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Robert Traver, the name of the novel's author, is a pseudonym for Michigan Supreme Court Justice John D. Voelker, who served as technical advisor on the film and was the defense attorney on the real-life case on which the novel was based. The murder occurred in the small town of Big Bay in the Upper Peninsula of Michigan. On July 31, 1952, Lt. Coleman Peterson, who had recently returned from Korea, shot and killed tavern owner Mike Chenoweth, allegedly because Chenoweth raped Coleman's wife, Charlotte. Although Voelker entered a plea of temporary insanity on Peterson's behalf, Peterson was never incarcerated because a psychiatrist testified that he was now sane and no longer dangerous. After being freed, Peterson left town without paying Voelker his fee. The action in the film closely parallels that of the novel. The major difference is that in the novel, "Mitch Lodwick," who defeated "Paul Bielger" in his bid for re-election as district attorney, is running for the same congressional seat as Biegler. Consequently, the outcome of the trial, in which Biegler and Lodwick are pitted against each other, will affect the outcome of the election.
According to various Hollywood Reporter news items, in October 1957, Voelker made a deal with playwright John Van Druten in which Van Druten would write a play based on his novel to be produced on Broadway. Van Druten would reportedly receive 60% of the Broadway profits and Voelker 40%, and both authors would evenly split the sale of the motion picture rights. Van Druten and Voelker then made a deal to license the screen rights to the novel to Ray Stark's Seven Arts Productions, Inc. Under that agreement, Van Druten and Voelker would have received a total $100,000 plus a percentage of the profits. However, after Van Druten's untimely death on December 19, 1957, plans for the theatrical production were canceled. Because Van Druten died before signing the agreement with Voelker or Stark, Voelker's publisher, St. Martin's Press, reopened bidding for the screen rights. Otto Preminger then secured the screen rights for $150,000 in May 1958.
In October 1958, the Van Druten estate filed a suit to block Preminger's production on the grounds that Van Druten never agreed to sell the screen rights to Preminger. Stark, who was partnered with Eliot Hyman in Seven Arts, also protested the sale of the screen rights to Preminger, claiming that under agreements signed between the Van Druten estate and Voelker, the transfer of motion picture rights was to go to Seven Arts. According to a December 1958 Daily Variety news item, the Van Druten suit was resolved in favor of Preminger and Columbia, who agreed to pay the Van Druten estate $50,000 for the screen rights to Van Druten's play. Stark's claim was settled when Seven Arts was granted a percentage of the profits from the production. In April 1959, Edward Specter Productions, the company that was to produce the Broadway play, filed a suit to enjoin the production and distribution of Preminger's film on the grounds that Van Druten delivered a version of the play before his death, and that, according to their agreement with St. Martin's Press, the play would be produced prior to the film's release. According to a July 1959 Daily Variety news item, that suit was overruled. The play was never produced.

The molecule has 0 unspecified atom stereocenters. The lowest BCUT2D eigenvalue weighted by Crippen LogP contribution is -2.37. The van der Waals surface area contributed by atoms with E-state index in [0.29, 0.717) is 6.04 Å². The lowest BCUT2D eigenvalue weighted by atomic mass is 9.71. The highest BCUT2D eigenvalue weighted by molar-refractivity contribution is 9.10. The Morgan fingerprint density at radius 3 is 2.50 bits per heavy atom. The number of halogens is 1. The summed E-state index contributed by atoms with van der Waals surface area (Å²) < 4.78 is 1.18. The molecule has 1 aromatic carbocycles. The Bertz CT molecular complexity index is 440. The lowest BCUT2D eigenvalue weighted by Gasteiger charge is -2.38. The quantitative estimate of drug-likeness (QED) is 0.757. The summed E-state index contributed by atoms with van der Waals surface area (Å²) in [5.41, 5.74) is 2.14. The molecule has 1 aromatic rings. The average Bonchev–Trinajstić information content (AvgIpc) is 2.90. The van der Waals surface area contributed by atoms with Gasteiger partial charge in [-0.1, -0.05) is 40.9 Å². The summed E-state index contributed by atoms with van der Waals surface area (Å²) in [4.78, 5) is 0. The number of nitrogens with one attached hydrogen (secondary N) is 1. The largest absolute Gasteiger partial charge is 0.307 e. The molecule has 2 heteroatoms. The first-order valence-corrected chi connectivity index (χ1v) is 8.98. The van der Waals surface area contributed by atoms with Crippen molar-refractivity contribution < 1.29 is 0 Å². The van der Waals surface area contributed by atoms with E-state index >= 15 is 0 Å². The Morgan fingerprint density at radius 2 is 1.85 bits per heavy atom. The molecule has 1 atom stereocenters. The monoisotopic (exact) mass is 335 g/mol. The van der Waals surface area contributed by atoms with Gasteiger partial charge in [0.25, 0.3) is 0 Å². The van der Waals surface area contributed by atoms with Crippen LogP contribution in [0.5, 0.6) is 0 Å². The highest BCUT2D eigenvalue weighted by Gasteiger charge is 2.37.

A February 1958 Hollywood Reporter "Rambling Reporter" column noted that at that time, Stark was considering Gregory Peck to star. According to various Hollywood Reporter news items, Lana Turner was initially cast as "Laura Manion," but withdrew from the production following a dispute with Preminger. A December 1958 Hollywood Reporter news item noted that Preminger was negotiating with Richard Widmark to appear as "Lt. Frederick Manion." March 1959 Hollywood Reporter news items add that James Daly replaced Pat Hingle in the role of Mitch Lodwick after Hingle was injured in a fall down an elevator shaft. Daly then left the production to appear in a Broadway play and was replaced by Brooks West, the husband of Eve Arden, who appeared as "Maida Rutledge" in the film. Emile Meyer was initially cast as "Sheriff Battisfore," but was forced to withdraw after he broke his arm in a car accident. Although a March 1959 Hollywood Reporter news item noted that Don Taylor was negotiating for a role, he did not appear in the released film.
In his autobiography, Preminger stated that he wanted Spencer Tracy or Burl Ives for the role of "Judge Weaver." When both actors turned him down, he approached Joseph N. Welch, the Boston lawyer who represented the U.S. Army during the Army-McCarthy Senate hearings, which dominated national television from April-June 1954. The hearings were convened to investigate whether Senator McCarthy used improper influence to win preferential treatment for David Schine, a former member of his staff who had been drafted. McCarthy counter-charged that the army was using blackmail and intimidation to derail his investigation of army security practices. In those hearings, Welch's remark to McCarthy, "Have you no sense of decency?" brought Welch international fame and precipitated McCarthy's downfall. Anatomy of a Murder marked Welch's only screen appearance, and featured the first feature-length film score composed by Duke Ellington. Although a May 1959 Hollywood Reporter news item places Harriet Lawyer in the cast, her appearance in the released film has not been confirmed.